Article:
decree : been a previous decree or sentence of the Ecclesiastical Judge; because, by the terms of the bond, such decree should precede the distribution (c): And since that is provided for by this special clause in the condition, the neglect or refusal to distribute, until such previous decree or sentence, is not a breach within the second clause of the condition, viz. that he should “well and truly administer according to law (d).” But when the administrator applies and converts to his own but it is a

breach that he use the effects of the intestate, so that those effects are has applied the entirely lost to the estate of the intestate (as where he assets to his

own purposes applies the balance of the intestate's estate, after payment whereby they

are lost : of the debts, to his own purposes, and becomes a bankrupt), this is such a breach of the condition of the bond, by which the administrator undertakes “well and truly to administer according to law,” as will entitle the next of kin to have the bond put in suit at their instance; and the plaintiff in such case is entitled to recover, in an action against the sureties, the full amount of the money that has been so misapplied (e). The whole of the damages, so recovered, should be paid into the Ecclesiastical Court, there to be distributed as the effects of the intestate (f).

Where the administration is not within the statute 21 H.

(c) 1 Crompt. & Mees. 690. 3 next of kin to try this or any other Tyrwh. 390. 8 B. & C. 151. doubtful question in a court of law,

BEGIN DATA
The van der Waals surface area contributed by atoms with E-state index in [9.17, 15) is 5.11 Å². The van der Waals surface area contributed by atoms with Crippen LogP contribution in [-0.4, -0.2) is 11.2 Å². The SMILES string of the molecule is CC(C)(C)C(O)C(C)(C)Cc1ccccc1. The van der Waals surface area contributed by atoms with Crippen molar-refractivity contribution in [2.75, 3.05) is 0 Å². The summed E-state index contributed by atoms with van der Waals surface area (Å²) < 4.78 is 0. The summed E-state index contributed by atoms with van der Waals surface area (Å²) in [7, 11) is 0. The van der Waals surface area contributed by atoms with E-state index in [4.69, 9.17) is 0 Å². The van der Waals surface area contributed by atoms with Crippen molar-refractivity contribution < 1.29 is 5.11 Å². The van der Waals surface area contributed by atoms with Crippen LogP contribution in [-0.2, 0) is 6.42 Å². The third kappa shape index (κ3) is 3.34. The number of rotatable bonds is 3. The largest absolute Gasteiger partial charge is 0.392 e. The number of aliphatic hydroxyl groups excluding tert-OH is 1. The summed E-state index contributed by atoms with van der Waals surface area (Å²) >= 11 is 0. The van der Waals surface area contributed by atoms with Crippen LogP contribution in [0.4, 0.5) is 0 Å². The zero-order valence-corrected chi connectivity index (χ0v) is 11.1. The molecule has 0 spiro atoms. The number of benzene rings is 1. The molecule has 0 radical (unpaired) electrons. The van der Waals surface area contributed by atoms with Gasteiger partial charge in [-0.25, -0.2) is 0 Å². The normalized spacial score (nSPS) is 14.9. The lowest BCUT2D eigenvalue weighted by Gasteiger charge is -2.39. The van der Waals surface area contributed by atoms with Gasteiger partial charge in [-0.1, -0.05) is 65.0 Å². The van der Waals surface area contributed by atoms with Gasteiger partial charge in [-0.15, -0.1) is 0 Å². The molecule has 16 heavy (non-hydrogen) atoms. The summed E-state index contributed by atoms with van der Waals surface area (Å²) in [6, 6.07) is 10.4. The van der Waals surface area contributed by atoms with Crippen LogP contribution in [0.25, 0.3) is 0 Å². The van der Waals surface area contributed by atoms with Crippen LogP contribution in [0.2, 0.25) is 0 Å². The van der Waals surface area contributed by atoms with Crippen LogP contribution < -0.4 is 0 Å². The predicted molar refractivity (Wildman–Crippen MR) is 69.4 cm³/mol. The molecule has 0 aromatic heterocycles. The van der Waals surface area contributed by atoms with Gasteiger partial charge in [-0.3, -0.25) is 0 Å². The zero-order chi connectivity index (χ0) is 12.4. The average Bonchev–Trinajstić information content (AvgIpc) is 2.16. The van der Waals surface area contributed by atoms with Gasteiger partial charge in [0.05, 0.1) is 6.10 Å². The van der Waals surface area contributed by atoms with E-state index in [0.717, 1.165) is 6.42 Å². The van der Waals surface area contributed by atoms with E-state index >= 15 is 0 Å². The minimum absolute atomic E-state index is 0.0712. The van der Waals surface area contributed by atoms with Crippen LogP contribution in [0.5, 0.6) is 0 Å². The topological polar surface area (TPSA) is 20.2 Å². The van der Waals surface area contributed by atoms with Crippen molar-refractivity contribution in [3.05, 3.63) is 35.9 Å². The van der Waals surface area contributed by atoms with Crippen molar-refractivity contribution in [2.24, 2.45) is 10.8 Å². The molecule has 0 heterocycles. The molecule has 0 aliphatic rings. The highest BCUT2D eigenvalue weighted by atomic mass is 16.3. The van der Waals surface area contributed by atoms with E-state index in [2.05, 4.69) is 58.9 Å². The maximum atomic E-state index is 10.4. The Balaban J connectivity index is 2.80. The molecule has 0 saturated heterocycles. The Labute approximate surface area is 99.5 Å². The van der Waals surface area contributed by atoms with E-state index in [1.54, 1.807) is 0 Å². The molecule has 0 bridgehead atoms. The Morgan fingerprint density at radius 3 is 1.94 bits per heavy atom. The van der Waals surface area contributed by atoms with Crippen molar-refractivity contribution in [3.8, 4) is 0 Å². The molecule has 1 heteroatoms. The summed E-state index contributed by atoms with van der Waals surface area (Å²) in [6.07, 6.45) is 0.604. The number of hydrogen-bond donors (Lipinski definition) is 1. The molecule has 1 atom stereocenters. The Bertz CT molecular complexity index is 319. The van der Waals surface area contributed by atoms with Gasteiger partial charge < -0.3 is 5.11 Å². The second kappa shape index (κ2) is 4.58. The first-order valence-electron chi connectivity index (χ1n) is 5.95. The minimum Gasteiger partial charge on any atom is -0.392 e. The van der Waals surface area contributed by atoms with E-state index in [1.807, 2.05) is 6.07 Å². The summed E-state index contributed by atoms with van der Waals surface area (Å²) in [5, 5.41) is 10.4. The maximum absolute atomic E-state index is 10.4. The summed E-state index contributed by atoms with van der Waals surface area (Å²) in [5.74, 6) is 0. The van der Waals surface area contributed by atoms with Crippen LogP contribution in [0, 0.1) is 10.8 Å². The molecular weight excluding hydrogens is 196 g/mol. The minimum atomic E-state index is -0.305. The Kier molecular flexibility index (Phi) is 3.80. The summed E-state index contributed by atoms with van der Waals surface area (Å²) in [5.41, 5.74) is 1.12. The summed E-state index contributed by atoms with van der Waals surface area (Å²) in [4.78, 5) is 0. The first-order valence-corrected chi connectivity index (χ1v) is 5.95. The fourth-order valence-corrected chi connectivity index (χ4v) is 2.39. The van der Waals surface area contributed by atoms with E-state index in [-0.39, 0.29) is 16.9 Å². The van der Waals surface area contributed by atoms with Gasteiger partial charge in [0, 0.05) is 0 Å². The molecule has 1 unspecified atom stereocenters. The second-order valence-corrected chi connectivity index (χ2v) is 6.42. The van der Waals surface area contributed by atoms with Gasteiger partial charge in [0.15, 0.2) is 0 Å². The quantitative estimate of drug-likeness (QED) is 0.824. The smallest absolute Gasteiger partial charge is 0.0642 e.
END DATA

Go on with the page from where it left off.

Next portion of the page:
(d) Archbishop of Canterbury v. by an action on the bond, which Tappen, 8 B. & C. 151. Sir John could not be brought without the Nicholl, on the application to allow permission of the Court. See 3 the bond to be put in suit, appears Add. 68. to have thought, that this neglect (e) Archbishop of Canterbury v. might be a breach of the condition ; Robertson, 1 Crompt. & M. 690. but his attention was not particu- S. C. 3 Tyrwh. 390. Whether the larly directed to this point, the circumstance of the administrator great coutest before him being dying largely indebted to the inwhether the sureties ought to be testate's estate is a breach, has charged under the particular cir- been questioned : Bolton v. Powell, cumstances that had taken place; 2 De G. M. & G. 1. and it is obvious, from some parts (f) 1 Crompt. & Mee. 713. 3 of his judgment, that he would Tyrwh. 419. have thought it right to allow the


breach of bond VIII. as in the case of an administrator durante minore ætate given when the administration with the Will annexed (g), or other grant of administration is not within

when the deceased dies testate, and the Ordinary has taken 21 Hen. VIII.

a bond from the administrator, conditioned for the due payment of debts and legacies, a breach may well be assigned that, though he had more than sufficient to pay all the debts,

he has not paid a legacy (h). how many

Where a party has obtained from the Prerogative Court breaches may be assigned :